Ris­ing up from hurt and hubris

People's Review - - COMMENTARY - By Maila Baje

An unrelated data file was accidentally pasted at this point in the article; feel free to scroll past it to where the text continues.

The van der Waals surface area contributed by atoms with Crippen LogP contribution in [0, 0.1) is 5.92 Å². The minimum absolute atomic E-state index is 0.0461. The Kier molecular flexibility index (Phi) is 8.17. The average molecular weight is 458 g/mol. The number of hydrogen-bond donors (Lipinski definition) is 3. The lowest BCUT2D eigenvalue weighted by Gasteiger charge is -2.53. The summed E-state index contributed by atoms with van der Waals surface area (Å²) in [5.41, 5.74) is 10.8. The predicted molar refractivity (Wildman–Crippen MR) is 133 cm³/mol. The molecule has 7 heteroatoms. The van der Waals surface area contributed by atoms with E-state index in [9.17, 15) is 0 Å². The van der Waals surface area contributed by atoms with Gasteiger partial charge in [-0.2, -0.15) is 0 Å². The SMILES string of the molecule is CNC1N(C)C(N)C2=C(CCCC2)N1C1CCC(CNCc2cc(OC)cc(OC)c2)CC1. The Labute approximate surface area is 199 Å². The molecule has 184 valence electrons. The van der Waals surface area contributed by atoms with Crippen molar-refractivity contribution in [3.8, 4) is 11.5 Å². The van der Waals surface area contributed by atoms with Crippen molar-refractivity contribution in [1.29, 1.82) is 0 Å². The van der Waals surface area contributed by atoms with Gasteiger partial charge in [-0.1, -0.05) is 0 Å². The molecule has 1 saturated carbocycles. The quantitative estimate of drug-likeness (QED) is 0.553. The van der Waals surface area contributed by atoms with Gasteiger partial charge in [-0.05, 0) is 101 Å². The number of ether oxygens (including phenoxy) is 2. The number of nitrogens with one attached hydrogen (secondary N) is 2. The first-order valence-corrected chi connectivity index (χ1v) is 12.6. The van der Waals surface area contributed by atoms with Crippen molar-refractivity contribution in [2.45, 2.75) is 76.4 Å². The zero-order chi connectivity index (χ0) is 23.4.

Is Mad­hav Ku­mar Nepal’s near-in­sur­rec­tion against K.P. Sharma Oli’s lead­er­ship at a time when our prime min­is­ter and rul­ing party chief is abroad an act of cow­ardice? Or is it a bril­liant in­cur­sion based on the per­fect con­ver­gence of time, con­text and per­son­al­i­ties? It’s hard to say. What you can’t say is that it wasn’t com­ing. The cre­ation of an overtly for­mi­da­ble com­mu­nist party through the amal­ga­ma­tion of the in­flu­en­tial Uni­fied Marx­ist-Lenin­ist (UML) and Maoist fac­tions was hailed as a har­bin­ger po­lit­i­cal re­ju­ve­na­tion. The ju­bi­la­tion seemed in­her­ently con­trived, though. The lead­ers of the two fac­tions sat to­gether in se­cret for hours over sev­eral ses­sions and couldn’t agree on much. Then, presto, they re­solved ev­ery­thing, in­clud­ing ways of mas­sag­ing their mas­sive egos. Other egos were bound to be bruised. The grum­bling on the Maoist side was gaudier. As the new­est kids on the block, the erst­while ‘peo­ple’s war­riors’ had a greater in­cen­tive to rue what they had be­come. The dis­af­fec­tion on the UML side sounded more sub­stan­tive and cere­bral. More ex­pe­ri­enced in power and pa­tron­age, these com­rades were bound to ru­mi­nate more on the ero­sion of in­flu­ence than on that of ide­al­ism. The united com­mu­nist party held crit­i­cal de­ci­sions in abeyance. The co-lead­er­ship of Oli and Pushpa Ka­mal Da­hal couldn’t even get the new party’s name right for regis­tra­tion pur­poses. So, they added the ab­bre­vi­a­tion as part of the proper noun to ful­fill the im­per­a­tive of nov­elty. In­di­vid­u­als shunted out of the party hi­er­ar­chy had to be ac­com­mo­dated ac­cord­ingly in the govern­ment. Da­hal had it a bit eas­ier. His prin­ci­pal chal­lengers like Dr. Babu­ram Bhat­tarai and Mo­han Baidya were out­side the party. Oli, on the other hand, had to keep in check the rest­less­ness and de­sires of for­mer pre­miers Nepal and Jhal Nath Khanal from within the party. With peren­nial deputy premier Bam Dev Gau­tam as mo­ti­vated and mal­leable as ever, that task be­came all the more daunt­ing. Once the con­tra­dic­tions grew thicker, Da­hal sought to strike the first blow through his much-hyped In­dian and Chi­nese trips. Through their egre­giously hos­pi­tal­ity, the In­di­ans ended up thwart­ing Da­hal. If the Chi­nese were ever plan­ning a warmer re­cep­tion to our erst­while Maoist chief, they must have been dis­suaded by the In­di­ans. Clearly, Mad­hav Nepal saw his op­por­tu­nity. The Nepal-Oli ca­ma­raderie that was at its apoth­e­o­sis in the months im­me­di­ately be­fore and af­ter the tragic death of Madan Bhandary never con­cealed the Jha­pali v. non-Jha­pali rift grip­ping the Marx­ist-Lenin­ist fac­tion. As men like Oli were ei­ther hunt­ing other heads or scratch­ing their own be­hind bars, other com­rades were lead­ing dou­ble lives to evade ar­rest. Oli and Nepal were en­trenched on op­po­site ends of that di­vide, re­gard­less of what­ever came af­ter. With the Oli govern­ment un­der siege, the op­po­si­tion Nepali Congress has built enough mo­men­tum to make us for­get its drub­bing in the last elec­tion. The me­dia – so­cial and the tra­di­tional vari­ant – am­pli­fies ev­ery act of govern­ment dere­lic­tion, real and oth­er­wise, push­ing the govern­ment fur­ther on the de­fen­sive. Amid all this, Oli sounds un­ruf­fled. Brush­ing aside the hul­la­baloo back home, he headed to Costa Rica from New York City. How can the prime min­is­ter af­ford to be so blasé? Or is he merely putting on an act – for the next turn in our in­ter­minable spec­ta­cle he, too, so as­sid­u­ously awaits?

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